We have an employer's liability claim where the injury sustained is not your every-day case. It’s so unusual that we need a particularly clever medical expert. We found one who is so well qualified that he charges £450 per hour plus VAT.
I thought it would be a damn fine idea, before signing up to his terms and conditions, to ask for an estimate of the likely total cost of examining the client, reading the records and producing a report. We sent as much information as we had, including copies of all the relevant records.
We were given in response a range which had a top end of £3,000 plus VAT. More than we had expected, but we worked with that along with our client and legal expenses insurers.
So the claimant sees the expert and the expert writes a report but before he will send the report he wants his bill paid. Sensible enough even in healthier times.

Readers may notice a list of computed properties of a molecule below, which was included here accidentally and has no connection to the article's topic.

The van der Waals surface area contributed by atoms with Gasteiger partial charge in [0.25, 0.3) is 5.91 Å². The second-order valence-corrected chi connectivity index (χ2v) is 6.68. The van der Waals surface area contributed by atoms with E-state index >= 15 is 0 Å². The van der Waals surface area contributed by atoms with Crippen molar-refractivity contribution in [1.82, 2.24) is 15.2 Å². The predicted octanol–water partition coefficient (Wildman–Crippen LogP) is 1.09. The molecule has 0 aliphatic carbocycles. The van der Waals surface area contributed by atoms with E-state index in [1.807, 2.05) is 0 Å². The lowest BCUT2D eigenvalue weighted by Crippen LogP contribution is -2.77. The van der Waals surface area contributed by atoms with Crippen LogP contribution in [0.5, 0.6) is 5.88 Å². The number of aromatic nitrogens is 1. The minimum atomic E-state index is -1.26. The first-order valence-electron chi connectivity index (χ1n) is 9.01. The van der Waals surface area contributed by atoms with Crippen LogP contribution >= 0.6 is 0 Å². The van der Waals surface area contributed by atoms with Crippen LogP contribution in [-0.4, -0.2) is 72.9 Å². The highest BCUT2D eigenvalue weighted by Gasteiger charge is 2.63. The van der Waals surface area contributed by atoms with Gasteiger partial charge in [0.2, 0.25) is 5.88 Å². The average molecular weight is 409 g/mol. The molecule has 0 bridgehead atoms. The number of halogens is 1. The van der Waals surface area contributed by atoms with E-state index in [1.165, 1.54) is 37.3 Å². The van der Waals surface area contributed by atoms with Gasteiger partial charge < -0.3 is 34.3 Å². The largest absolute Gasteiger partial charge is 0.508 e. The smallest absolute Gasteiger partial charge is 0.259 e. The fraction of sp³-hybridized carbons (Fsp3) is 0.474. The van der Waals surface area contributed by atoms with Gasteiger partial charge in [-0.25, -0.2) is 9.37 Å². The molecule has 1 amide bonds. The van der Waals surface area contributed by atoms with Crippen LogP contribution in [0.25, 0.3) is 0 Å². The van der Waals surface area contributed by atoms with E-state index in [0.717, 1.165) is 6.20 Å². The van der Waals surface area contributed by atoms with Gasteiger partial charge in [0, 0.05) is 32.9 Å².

But wait – what’s this? The invoice is for over £5,800 plus VAT!
This very clever doctor has not helped the situation by, first, failing to offer any explanation whatsoever and, secondly, this…
In response to my observation that the invoice was almost twice the estimate, he writes me a letter denying it, and comparing the VAT exclusive figure billed with the VAT inclusive figure estimated.
Now, I don’t particularly care whether we compare £3,600 with £6,980 or £3,000 with £5,800 plus. Either way it’s nearly double.
The discussion is continuing, as you might expect, but whilst I was dealing with my outrage I couldn’t help but wonder what the Solicitors Regulation Authority would make of it if I or any other solicitor did something similar.
At present this sort of thing may not raise the eyebrows of some lawyers and medical advisors. It may raise a few more when costs management in the new post-Jackson era really takes off.